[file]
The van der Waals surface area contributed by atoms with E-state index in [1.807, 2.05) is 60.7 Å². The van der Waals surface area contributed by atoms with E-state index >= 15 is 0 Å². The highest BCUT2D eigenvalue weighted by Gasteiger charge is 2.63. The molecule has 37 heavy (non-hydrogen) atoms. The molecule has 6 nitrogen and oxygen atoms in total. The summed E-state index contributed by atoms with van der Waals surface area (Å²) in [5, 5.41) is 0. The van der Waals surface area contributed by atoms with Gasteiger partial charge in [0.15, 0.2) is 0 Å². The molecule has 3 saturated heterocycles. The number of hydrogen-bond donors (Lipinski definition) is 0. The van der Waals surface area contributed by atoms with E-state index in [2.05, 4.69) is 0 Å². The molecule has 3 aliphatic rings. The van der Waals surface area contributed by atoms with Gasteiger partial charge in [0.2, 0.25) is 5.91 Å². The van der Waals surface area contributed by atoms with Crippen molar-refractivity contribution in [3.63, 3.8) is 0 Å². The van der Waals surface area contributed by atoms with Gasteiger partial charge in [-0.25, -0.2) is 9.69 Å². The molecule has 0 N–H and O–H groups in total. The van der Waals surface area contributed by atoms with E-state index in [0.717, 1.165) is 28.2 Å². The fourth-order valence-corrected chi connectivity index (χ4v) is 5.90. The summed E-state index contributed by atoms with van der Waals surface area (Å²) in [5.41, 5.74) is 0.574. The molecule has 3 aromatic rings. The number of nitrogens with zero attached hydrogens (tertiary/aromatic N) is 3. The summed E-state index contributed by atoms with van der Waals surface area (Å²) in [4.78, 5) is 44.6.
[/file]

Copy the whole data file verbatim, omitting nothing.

The van der Waals surface area contributed by atoms with E-state index in [1.807, 2.05) is 60.7 Å². The van der Waals surface area contributed by atoms with E-state index >= 15 is 0 Å². The highest BCUT2D eigenvalue weighted by Gasteiger charge is 2.63. The molecule has 37 heavy (non-hydrogen) atoms. The molecule has 6 nitrogen and oxygen atoms in total. The summed E-state index contributed by atoms with van der Waals surface area (Å²) in [5, 5.41) is 0. The van der Waals surface area contributed by atoms with Gasteiger partial charge in [0.15, 0.2) is 0 Å². The molecule has 3 saturated heterocycles. The number of hydrogen-bond donors (Lipinski definition) is 0. The van der Waals surface area contributed by atoms with E-state index in [2.05, 4.69) is 0 Å². The molecule has 3 aliphatic rings. The van der Waals surface area contributed by atoms with Gasteiger partial charge in [0.2, 0.25) is 5.91 Å². The van der Waals surface area contributed by atoms with Crippen molar-refractivity contribution in [3.63, 3.8) is 0 Å². The van der Waals surface area contributed by atoms with Gasteiger partial charge in [-0.25, -0.2) is 9.69 Å². The molecule has 0 N–H and O–H groups in total. The van der Waals surface area contributed by atoms with E-state index in [0.717, 1.165) is 28.2 Å². The fourth-order valence-corrected chi connectivity index (χ4v) is 5.90. The summed E-state index contributed by atoms with van der Waals surface area (Å²) in [5.41, 5.74) is 0.574. The molecule has 3 aromatic rings. The number of nitrogens with zero attached hydrogens (tertiary/aromatic N) is 3. The summed E-state index contributed by atoms with van der Waals surface area (Å²) in [4.78, 5) is 44.6.